My new favorite TV show, American Horror Story on FX, is about an old restored mansion which the locals have dubbed “murder house.” The current homeowners are trying to sell their haunted house to no avail. Maybe you’ve never had to sell a haunted house, but most agents at one time or another have had to deal with a stigmatized property (i.e. a property which buyers may shun for reasons that are unrelated to its physical condition or features).
There are a variety of reasons, other than supernatural ones, that a property can be stigmatized — maybe it had been abandoned for a while and has attracted squatters, or maybe it was a haven for crime. Other stigmas can even include nearby high-tension power lines, cellphone towers, landfills, or possible sex offenders.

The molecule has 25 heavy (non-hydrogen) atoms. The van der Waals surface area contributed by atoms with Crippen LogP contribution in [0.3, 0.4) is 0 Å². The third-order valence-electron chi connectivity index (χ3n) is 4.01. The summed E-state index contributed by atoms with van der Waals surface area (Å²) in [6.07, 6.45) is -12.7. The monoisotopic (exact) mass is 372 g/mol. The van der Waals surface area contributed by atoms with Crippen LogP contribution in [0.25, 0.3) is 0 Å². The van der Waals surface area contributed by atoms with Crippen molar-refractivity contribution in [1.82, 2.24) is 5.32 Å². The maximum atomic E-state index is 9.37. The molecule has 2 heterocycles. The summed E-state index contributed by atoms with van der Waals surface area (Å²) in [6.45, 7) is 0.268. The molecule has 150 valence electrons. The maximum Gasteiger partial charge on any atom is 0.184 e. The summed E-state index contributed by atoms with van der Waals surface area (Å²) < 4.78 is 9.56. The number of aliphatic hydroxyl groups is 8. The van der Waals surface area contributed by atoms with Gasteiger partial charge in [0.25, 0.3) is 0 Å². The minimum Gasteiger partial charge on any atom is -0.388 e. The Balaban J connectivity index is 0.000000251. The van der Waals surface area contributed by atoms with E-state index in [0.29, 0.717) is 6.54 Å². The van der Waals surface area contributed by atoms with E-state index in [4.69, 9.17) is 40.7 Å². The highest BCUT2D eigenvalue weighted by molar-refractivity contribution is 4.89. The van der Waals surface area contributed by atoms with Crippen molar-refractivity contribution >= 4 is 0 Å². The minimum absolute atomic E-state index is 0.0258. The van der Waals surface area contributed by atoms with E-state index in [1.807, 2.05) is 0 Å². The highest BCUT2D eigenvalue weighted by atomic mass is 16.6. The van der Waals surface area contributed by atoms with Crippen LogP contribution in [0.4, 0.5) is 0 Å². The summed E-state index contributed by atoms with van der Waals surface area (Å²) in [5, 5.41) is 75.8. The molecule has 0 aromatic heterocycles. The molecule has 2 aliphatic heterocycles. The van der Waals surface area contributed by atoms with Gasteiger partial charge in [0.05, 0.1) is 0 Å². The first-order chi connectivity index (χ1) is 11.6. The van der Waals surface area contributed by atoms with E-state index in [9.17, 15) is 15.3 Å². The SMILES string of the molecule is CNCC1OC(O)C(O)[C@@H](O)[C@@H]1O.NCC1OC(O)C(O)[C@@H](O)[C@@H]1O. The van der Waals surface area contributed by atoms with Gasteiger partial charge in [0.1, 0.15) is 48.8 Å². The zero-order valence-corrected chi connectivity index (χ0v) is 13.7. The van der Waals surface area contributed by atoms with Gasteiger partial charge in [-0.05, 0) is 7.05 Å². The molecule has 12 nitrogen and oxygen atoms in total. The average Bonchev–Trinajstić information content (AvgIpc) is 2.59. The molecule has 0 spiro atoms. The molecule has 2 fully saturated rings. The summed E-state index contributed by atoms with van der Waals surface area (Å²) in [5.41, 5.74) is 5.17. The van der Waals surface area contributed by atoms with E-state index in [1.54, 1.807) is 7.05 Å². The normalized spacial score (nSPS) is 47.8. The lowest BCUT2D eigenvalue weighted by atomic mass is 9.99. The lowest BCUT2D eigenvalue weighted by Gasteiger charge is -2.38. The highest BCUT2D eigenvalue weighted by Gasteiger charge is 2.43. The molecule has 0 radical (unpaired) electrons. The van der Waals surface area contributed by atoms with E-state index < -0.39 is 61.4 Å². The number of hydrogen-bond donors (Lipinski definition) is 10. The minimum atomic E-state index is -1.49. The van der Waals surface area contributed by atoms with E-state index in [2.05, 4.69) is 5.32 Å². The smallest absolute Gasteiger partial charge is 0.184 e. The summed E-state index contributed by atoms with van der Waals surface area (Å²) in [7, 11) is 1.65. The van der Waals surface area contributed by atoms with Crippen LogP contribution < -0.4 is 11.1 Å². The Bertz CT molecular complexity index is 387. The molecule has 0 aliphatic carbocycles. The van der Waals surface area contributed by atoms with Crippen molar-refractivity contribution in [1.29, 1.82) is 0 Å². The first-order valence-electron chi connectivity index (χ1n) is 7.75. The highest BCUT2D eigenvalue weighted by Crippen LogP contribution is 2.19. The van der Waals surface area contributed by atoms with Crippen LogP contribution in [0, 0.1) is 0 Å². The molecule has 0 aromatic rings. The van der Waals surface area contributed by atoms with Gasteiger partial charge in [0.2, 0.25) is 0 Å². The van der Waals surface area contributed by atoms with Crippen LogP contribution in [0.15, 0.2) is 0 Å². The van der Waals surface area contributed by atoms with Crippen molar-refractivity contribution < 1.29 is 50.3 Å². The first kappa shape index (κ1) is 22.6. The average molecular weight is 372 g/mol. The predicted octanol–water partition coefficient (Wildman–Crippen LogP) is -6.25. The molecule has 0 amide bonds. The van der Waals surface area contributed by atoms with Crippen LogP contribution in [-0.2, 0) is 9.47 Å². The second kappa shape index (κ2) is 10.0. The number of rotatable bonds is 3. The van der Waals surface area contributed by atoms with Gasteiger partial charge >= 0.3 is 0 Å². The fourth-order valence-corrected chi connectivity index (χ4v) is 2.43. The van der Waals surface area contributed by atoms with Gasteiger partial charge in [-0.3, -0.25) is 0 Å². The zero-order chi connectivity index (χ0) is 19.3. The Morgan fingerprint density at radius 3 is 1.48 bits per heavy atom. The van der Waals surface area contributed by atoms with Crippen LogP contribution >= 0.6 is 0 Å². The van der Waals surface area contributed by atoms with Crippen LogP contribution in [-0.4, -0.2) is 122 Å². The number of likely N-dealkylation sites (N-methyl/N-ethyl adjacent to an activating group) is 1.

Every state has its own property disclosure laws. North Carolina, for instance, has enacted legislation stating that conditions that are not “material facts” are not required to be voluntarily brought to a buyer’s attention. Death or serious illness of a former occupant is not a material fact. Neither are grave sites on the property, a murder or suicide in the home, or allegations of ghosts.
Of course, the main exception to this rule is when a buyer asks specifically about an aspect of the property. A seller has a duty to reply truthfully and to the best of their knowledge, and not in a manner that misleads the buyer. Although the buyer is responsible for finding out certain information on her own, a seller should use commonsense and disclose information that may affect the price of the property in the future. It’s best to “caveat emptor” – let the buyer beware.